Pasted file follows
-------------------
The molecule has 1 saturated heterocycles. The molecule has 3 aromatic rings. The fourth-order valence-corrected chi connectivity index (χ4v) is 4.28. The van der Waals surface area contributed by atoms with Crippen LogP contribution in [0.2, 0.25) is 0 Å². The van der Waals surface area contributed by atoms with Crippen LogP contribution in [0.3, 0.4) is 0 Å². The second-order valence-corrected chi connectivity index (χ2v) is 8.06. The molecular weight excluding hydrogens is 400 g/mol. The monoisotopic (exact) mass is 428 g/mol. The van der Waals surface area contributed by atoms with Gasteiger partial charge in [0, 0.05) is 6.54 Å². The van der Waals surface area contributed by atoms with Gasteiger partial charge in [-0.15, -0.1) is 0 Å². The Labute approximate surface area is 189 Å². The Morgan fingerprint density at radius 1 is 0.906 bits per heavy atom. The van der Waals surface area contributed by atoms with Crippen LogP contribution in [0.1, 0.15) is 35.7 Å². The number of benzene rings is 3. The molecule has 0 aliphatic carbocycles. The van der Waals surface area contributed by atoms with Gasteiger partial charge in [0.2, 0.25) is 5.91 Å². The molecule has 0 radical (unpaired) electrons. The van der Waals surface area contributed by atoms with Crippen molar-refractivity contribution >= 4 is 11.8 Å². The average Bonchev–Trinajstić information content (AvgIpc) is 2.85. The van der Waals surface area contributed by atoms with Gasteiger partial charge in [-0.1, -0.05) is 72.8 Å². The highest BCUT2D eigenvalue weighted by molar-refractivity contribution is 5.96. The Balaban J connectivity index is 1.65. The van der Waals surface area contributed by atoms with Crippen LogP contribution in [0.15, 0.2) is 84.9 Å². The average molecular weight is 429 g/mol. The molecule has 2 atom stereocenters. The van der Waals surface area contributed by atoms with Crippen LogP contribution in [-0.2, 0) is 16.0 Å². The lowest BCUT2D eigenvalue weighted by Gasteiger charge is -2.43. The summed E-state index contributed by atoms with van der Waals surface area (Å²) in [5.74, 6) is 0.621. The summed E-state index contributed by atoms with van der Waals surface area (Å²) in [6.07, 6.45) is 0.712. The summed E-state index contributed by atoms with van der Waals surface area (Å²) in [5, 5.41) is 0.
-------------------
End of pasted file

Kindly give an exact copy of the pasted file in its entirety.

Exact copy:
The molecule has 1 saturated heterocycles. The molecule has 3 aromatic rings. The fourth-order valence-corrected chi connectivity index (χ4v) is 4.28. The van der Waals surface area contributed by atoms with Crippen LogP contribution in [0.2, 0.25) is 0 Å². The van der Waals surface area contributed by atoms with Crippen LogP contribution in [0.3, 0.4) is 0 Å². The second-order valence-corrected chi connectivity index (χ2v) is 8.06. The molecular weight excluding hydrogens is 400 g/mol. The monoisotopic (exact) mass is 428 g/mol. The van der Waals surface area contributed by atoms with Gasteiger partial charge in [0, 0.05) is 6.54 Å². The van der Waals surface area contributed by atoms with Gasteiger partial charge in [-0.15, -0.1) is 0 Å². The Labute approximate surface area is 189 Å². The Morgan fingerprint density at radius 1 is 0.906 bits per heavy atom. The van der Waals surface area contributed by atoms with Crippen LogP contribution in [0.1, 0.15) is 35.7 Å². The number of benzene rings is 3. The molecule has 0 aliphatic carbocycles. The van der Waals surface area contributed by atoms with Gasteiger partial charge in [0.2, 0.25) is 5.91 Å². The molecule has 0 radical (unpaired) electrons. The van der Waals surface area contributed by atoms with Crippen molar-refractivity contribution >= 4 is 11.8 Å². The average Bonchev–Trinajstić information content (AvgIpc) is 2.85. The van der Waals surface area contributed by atoms with Gasteiger partial charge in [-0.1, -0.05) is 72.8 Å². The highest BCUT2D eigenvalue weighted by molar-refractivity contribution is 5.96. The Balaban J connectivity index is 1.65. The van der Waals surface area contributed by atoms with Crippen LogP contribution in [0.15, 0.2) is 84.9 Å². The average molecular weight is 429 g/mol. The molecule has 2 atom stereocenters. The van der Waals surface area contributed by atoms with Crippen LogP contribution in [-0.2, 0) is 16.0 Å². The lowest BCUT2D eigenvalue weighted by Gasteiger charge is -2.43. The summed E-state index contributed by atoms with van der Waals surface area (Å²) in [5.74, 6) is 0.621. The summed E-state index contributed by atoms with van der Waals surface area (Å²) in [6.07, 6.45) is 0.712. The summed E-state index contributed by atoms with van der Waals surface area (Å²) in [5, 5.41) is 0.